And the UGT union also speaks of these evils when analyzing a situation it knows well. “Shift work has negative consequences on work, personal and family life and on health,” says Javier Fernández Lanero, its general secretary. Gastrointestinal disorders, loss of appetite, sleep disturbances and greater severity of accidents are, according to him, among the most frequent and visible aspects of this work system. Both unions insist on setting limits to minimize these negative consequences. “More flexibility on the part of companies, establishing limits and compensation in relation to breaks, breaks” are some of the proposals of CC OO.



Luis Manuel García, an Arcelor worker, does not want to give up the bonuses he receives. / LG

“Life has a cost and I can’t do without it now”

For Luis Manuel García, continuing to work as a team is not a bad option. He did it for fourteen years at Alcoa and for a few months in his position at Arcelor he continued with the same regime. “We have the green shift, in three-way rotation, structured into five shifts with three breaks, five shifts with three breaks and five shifts with four breaks, I’m comfortable in all of them. ” For him, there are advantages, in particular the rest regime and the financial compensation. “If I left him, I wouldn’t have a bonus and that ultimately shows in the salary.” In fact, he had a chance to change but he didn’t. “Life has a cost and I can’t live without it.” He admits, however, that since he has a daughter (now 6 years old), it is more difficult for him not to enjoy weekends and holidays with her. “Working the Christmas holidays, days like Christmas Eve, Christmas and traveling around the world is hard, I miss being able to spend those days with my daughter, but you can’t have it all in this life.” Moreover, he considers that the system in which he finds himself is better than that of others. “It’s more relaxing than if we always did in the morning.”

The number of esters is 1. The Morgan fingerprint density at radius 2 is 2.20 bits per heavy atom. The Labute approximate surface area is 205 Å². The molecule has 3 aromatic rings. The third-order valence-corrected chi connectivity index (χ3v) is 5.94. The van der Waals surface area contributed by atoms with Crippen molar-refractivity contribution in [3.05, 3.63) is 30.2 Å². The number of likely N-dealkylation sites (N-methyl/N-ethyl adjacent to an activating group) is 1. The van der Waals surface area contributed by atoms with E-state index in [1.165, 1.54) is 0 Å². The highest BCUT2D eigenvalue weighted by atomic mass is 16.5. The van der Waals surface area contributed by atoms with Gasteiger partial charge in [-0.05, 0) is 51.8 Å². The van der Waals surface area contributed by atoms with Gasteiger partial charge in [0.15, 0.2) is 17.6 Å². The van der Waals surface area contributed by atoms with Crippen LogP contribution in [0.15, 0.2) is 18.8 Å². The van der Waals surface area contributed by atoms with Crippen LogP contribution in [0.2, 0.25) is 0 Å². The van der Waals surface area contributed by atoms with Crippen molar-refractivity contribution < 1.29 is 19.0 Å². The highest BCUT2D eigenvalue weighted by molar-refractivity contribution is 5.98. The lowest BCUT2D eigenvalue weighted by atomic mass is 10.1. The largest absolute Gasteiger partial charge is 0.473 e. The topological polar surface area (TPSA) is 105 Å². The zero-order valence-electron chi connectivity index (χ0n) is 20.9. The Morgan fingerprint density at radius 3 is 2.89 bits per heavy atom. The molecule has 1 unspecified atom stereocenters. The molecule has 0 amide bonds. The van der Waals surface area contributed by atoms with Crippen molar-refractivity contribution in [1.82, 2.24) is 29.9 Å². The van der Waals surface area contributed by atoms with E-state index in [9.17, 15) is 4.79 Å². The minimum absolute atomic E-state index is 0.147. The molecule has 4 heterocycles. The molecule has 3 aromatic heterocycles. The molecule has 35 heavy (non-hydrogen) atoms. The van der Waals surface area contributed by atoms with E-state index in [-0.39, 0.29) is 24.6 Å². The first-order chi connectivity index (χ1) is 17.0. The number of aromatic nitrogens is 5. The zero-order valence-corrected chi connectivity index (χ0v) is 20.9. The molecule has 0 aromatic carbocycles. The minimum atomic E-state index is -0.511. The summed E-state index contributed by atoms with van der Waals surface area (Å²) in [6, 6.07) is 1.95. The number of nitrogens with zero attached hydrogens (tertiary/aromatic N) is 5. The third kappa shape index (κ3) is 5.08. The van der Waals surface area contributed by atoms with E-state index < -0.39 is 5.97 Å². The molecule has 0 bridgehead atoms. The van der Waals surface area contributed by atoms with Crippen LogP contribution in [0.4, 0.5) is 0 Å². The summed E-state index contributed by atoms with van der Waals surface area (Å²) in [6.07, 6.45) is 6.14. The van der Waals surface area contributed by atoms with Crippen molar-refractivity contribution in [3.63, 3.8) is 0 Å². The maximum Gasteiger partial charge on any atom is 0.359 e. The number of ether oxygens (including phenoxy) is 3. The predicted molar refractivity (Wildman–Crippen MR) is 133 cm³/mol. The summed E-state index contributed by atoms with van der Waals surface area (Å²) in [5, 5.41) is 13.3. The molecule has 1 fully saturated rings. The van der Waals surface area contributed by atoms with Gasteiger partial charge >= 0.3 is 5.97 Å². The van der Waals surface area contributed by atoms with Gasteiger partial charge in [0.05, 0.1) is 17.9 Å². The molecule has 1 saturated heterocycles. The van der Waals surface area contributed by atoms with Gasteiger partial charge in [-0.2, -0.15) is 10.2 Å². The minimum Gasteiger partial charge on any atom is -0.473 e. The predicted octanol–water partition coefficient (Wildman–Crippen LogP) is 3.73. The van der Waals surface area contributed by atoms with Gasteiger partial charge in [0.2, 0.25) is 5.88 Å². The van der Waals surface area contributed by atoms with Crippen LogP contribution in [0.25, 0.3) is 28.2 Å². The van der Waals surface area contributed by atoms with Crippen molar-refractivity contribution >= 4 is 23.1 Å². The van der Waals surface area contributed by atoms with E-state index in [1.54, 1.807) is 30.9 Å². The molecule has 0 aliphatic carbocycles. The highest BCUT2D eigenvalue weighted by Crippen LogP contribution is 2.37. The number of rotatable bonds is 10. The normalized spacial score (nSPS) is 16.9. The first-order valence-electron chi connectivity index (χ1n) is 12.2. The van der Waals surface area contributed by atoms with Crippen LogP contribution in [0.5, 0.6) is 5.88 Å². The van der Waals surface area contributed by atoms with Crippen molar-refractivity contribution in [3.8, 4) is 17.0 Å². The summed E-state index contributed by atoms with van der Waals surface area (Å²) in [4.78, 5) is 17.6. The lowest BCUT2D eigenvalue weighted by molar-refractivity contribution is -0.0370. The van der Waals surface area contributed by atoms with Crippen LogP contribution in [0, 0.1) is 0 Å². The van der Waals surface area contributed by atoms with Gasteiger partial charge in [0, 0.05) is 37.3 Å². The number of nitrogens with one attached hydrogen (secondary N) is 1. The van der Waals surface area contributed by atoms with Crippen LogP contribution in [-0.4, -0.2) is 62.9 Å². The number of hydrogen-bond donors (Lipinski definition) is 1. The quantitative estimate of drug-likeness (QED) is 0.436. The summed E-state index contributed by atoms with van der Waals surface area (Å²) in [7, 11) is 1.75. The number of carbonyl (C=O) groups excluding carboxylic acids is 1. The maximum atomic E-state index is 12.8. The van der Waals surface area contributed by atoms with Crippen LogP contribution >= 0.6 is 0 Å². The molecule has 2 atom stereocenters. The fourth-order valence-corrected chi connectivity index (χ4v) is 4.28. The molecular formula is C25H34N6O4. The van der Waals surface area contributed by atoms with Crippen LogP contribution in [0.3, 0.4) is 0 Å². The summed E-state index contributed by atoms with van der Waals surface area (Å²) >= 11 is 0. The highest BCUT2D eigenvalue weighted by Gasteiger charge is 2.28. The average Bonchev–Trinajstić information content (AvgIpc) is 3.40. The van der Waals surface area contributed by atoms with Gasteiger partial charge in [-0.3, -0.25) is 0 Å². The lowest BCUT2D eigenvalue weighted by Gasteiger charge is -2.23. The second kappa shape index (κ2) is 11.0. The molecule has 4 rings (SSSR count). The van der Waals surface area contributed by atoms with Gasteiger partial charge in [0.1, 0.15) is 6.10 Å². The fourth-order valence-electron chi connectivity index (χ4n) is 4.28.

Argüelles also believes that it would be necessary for the worker himself to have the opportunity to choose when joining this work system and to be assigned according to his personal needs. “People’s situations should be assessed individually and the cycles used should be short.”

The “rational and compensatory passage from a night shift to a day shift, a schedule of shifts agreed and known in advance” by those who are going to be subjected to it are some of the essential approaches on which Lanero insists.